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Document Max. Freq Min. Freq
Harper's Encyclopedia of United States History (ed. Benson Lossing) 539 1 Browse Search
Cambridge History of American Literature: volume 3 (ed. Trent, William Peterfield, 1862-1939., Erskine, John, 1879-1951., Sherman, Stuart Pratt, 1881-1926., Van Doren, Carl, 1885-1950.) 88 0 Browse Search
Cambridge History of American Literature: volume 1, Colonial and Revolutionary Literature: Early National Literature: Part I (ed. Trent, William Peterfield, 1862-1939., Erskine, John, 1879-1951., Sherman, Stuart Pratt, 1881-1926., Van Doren, Carl, 1885-1950.) 58 0 Browse Search
Thomas Wentworth Higginson, Women and Men 54 0 Browse Search
C. Edwards Lester, Life and public services of Charles Sumner: Born Jan. 6, 1811. Died March 11, 1874. 54 0 Browse Search
Thomas Wentworth Higginson, Book and heart: essays on literature and life 44 0 Browse Search
Adam Badeau, Grant in peace: from Appomattox to Mount McGregor, a personal memoir 39 1 Browse Search
Thomas Wentworth Higginson, The new world and the new book 38 0 Browse Search
George Bancroft, History of the United States from the Discovery of the American Continent, Vol. 7, 4th edition. 38 0 Browse Search
Bliss Perry, The American spirit in lierature: a chronicle of great interpreters 36 0 Browse Search
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Browsing named entities in The Daily Dispatch: August 23, 1861., [Electronic resource]. You can also browse the collection for Americans or search for Americans in all documents.

Your search returned 3 results in 3 document sections:

e whole Yankee loss, on that occasion, has been well ascertained. It was 1,064 men killed and wounded, of whom more than sixty were buried on the field of battle. The article of the London Times is founded upon this letter of Russell's, and is eminently characteristic. It persists in making no distinction between the Southern people and the Yankees, although nature itself has created so marked a difference, and notwithstanding we are at war at this very moment. It classes us all as Americans, which, in British parlance, means Yankees, and makes us responsible for at least one half of the Yankee meanness, in tolerance, insolence, and cowardice, which it sees fit to reprehend in no very measured terms. It indulges in shouts of laughter at what it considers the ridiculous issue of a combat between two armies numbering together one hundred and fifty thousand men, American valor is divided by the valiant writers of the Times, themselves the most valiant of men, on the authority of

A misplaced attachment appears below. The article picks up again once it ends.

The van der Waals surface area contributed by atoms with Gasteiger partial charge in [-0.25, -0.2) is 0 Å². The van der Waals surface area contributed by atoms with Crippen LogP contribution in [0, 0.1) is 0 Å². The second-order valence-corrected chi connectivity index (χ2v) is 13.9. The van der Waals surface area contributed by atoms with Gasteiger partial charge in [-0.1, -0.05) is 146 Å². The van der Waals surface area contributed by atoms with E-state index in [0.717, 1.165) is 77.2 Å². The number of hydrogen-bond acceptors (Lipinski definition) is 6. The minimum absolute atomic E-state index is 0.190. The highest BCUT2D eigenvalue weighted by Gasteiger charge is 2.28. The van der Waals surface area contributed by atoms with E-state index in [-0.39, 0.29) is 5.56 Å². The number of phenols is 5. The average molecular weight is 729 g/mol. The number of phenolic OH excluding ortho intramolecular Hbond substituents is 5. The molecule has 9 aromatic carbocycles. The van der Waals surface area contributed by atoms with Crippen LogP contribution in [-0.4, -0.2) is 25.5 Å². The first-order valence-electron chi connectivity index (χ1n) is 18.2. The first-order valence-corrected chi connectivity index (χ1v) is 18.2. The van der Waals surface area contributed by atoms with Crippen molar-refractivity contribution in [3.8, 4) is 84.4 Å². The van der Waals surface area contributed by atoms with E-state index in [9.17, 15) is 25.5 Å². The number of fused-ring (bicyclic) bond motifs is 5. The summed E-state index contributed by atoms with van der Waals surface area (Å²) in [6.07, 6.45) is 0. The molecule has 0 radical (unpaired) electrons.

od maxims of international law, and at the risk of a collision with the forces of the maritime powers. The London Post, in an editorial on the blockade question, says, if, unfortunately, England should be compelled into a quarrel, the blame will not rest with England, but with the Government which has endeavored to effect the ruin of innocent commerce to enforce the validity of a blockade which it is manifestly incompetent to maintain. The Times, of the 10th instant, remarks that Americans of the North even take pleasure in the sensation caused by their recent unparalleled defeat. Another letter from Mr. Russell says, he having acquired further information respecting the fight, has come to the following conclusion: "There was not a bayonet charge made by the Federal infantry during the day. There was not a charge of any kind made by the Confederate cavalry upon any regiment of the enemy, until they broke; there was not a hand-to-hand encounter between any of the regimen
irit of New England and the Northwest will rise to the occasion: and we of the old rice, tried and strengthened by many reverses, shall not be surprised if our kinsmen never rest until they have turned defeat into victory" The Daily Telegraph says: "The battle of Bull Run was a battle which if second to Magenta or to Solrerino in actual slaughter was marred by more envenomed hostility. The dominant feeling in England on this unhappy quarrel is one of unfeigned and bitter sorrow. If Americans labor for one moment under the impression that the successes or reverses of one or of the other ion of the combatants will awaken anything like partisan feeling in this country, they are most grievously mistaken" News of the defeat in Manchester. In the exchange some of Manchester, when the defeat of the Unionists became known, there was much excitement among these present, principally American captains and brokers. News of the battle in Ireland. [Dublin Correspondence of th